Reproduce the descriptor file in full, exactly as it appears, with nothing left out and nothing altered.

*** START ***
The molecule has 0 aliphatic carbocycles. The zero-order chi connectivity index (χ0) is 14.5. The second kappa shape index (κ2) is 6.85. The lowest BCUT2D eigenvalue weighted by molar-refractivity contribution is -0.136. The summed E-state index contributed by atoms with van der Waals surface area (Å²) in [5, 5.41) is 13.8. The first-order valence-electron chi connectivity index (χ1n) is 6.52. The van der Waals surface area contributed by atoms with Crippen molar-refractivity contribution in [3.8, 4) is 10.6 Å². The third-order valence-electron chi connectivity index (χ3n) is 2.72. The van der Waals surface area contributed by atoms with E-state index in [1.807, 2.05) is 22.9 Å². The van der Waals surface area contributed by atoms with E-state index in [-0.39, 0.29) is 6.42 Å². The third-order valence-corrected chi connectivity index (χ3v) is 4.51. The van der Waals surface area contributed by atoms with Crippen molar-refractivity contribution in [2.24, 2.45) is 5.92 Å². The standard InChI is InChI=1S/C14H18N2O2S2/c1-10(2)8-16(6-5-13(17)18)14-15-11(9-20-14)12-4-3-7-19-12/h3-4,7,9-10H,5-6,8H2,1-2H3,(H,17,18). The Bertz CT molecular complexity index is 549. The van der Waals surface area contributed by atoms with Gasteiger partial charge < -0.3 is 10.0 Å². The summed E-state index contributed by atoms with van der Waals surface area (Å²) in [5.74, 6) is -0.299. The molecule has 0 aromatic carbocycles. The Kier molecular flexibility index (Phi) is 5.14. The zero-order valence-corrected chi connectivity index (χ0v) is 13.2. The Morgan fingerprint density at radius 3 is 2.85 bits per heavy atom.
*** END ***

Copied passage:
The molecule has 0 aliphatic carbocycles. The zero-order chi connectivity index (χ0) is 14.5. The second kappa shape index (κ2) is 6.85. The lowest BCUT2D eigenvalue weighted by molar-refractivity contribution is -0.136. The summed E-state index contributed by atoms with van der Waals surface area (Å²) in [5, 5.41) is 13.8. The first-order valence-electron chi connectivity index (χ1n) is 6.52. The van der Waals surface area contributed by atoms with Crippen molar-refractivity contribution in [3.8, 4) is 10.6 Å². The third-order valence-electron chi connectivity index (χ3n) is 2.72. The van der Waals surface area contributed by atoms with E-state index in [1.807, 2.05) is 22.9 Å². The van der Waals surface area contributed by atoms with E-state index in [-0.39, 0.29) is 6.42 Å². The third-order valence-corrected chi connectivity index (χ3v) is 4.51. The van der Waals surface area contributed by atoms with Crippen molar-refractivity contribution in [2.24, 2.45) is 5.92 Å². The standard InChI is InChI=1S/C14H18N2O2S2/c1-10(2)8-16(6-5-13(17)18)14-15-11(9-20-14)12-4-3-7-19-12/h3-4,7,9-10H,5-6,8H2,1-2H3,(H,17,18). The Bertz CT molecular complexity index is 549. The van der Waals surface area contributed by atoms with Gasteiger partial charge < -0.3 is 10.0 Å². The summed E-state index contributed by atoms with van der Waals surface area (Å²) in [5.74, 6) is -0.299. The molecule has 0 aromatic carbocycles. The Kier molecular flexibility index (Phi) is 5.14. The zero-order valence-corrected chi connectivity index (χ0v) is 13.2. The Morgan fingerprint density at radius 3 is 2.85 bits per heavy atom.